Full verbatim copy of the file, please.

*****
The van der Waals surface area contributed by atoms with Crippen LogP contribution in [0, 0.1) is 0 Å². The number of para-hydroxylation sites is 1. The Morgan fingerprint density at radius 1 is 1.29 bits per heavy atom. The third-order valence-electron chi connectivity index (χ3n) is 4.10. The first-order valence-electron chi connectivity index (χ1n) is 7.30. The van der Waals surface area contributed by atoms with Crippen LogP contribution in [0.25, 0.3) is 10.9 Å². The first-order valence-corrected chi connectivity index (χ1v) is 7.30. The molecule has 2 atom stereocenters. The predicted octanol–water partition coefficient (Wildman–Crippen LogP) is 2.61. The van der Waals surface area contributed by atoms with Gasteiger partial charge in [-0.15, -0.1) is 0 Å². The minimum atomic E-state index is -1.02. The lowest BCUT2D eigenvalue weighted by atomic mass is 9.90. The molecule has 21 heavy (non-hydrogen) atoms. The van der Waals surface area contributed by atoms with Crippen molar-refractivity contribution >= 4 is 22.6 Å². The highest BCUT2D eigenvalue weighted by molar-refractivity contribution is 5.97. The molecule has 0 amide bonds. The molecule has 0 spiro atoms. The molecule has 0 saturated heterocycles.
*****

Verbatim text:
The van der Waals surface area contributed by atoms with Crippen LogP contribution in [0, 0.1) is 0 Å². The number of para-hydroxylation sites is 1. The Morgan fingerprint density at radius 1 is 1.29 bits per heavy atom. The third-order valence-electron chi connectivity index (χ3n) is 4.10. The first-order valence-electron chi connectivity index (χ1n) is 7.30. The van der Waals surface area contributed by atoms with Crippen LogP contribution in [0.25, 0.3) is 10.9 Å². The first-order valence-corrected chi connectivity index (χ1v) is 7.30. The molecule has 2 atom stereocenters. The predicted octanol–water partition coefficient (Wildman–Crippen LogP) is 2.61. The van der Waals surface area contributed by atoms with Gasteiger partial charge in [-0.15, -0.1) is 0 Å². The minimum atomic E-state index is -1.02. The lowest BCUT2D eigenvalue weighted by atomic mass is 9.90. The molecule has 21 heavy (non-hydrogen) atoms. The van der Waals surface area contributed by atoms with Crippen molar-refractivity contribution >= 4 is 22.6 Å². The highest BCUT2D eigenvalue weighted by molar-refractivity contribution is 5.97. The molecule has 0 amide bonds. The molecule has 0 spiro atoms. The molecule has 0 saturated heterocycles.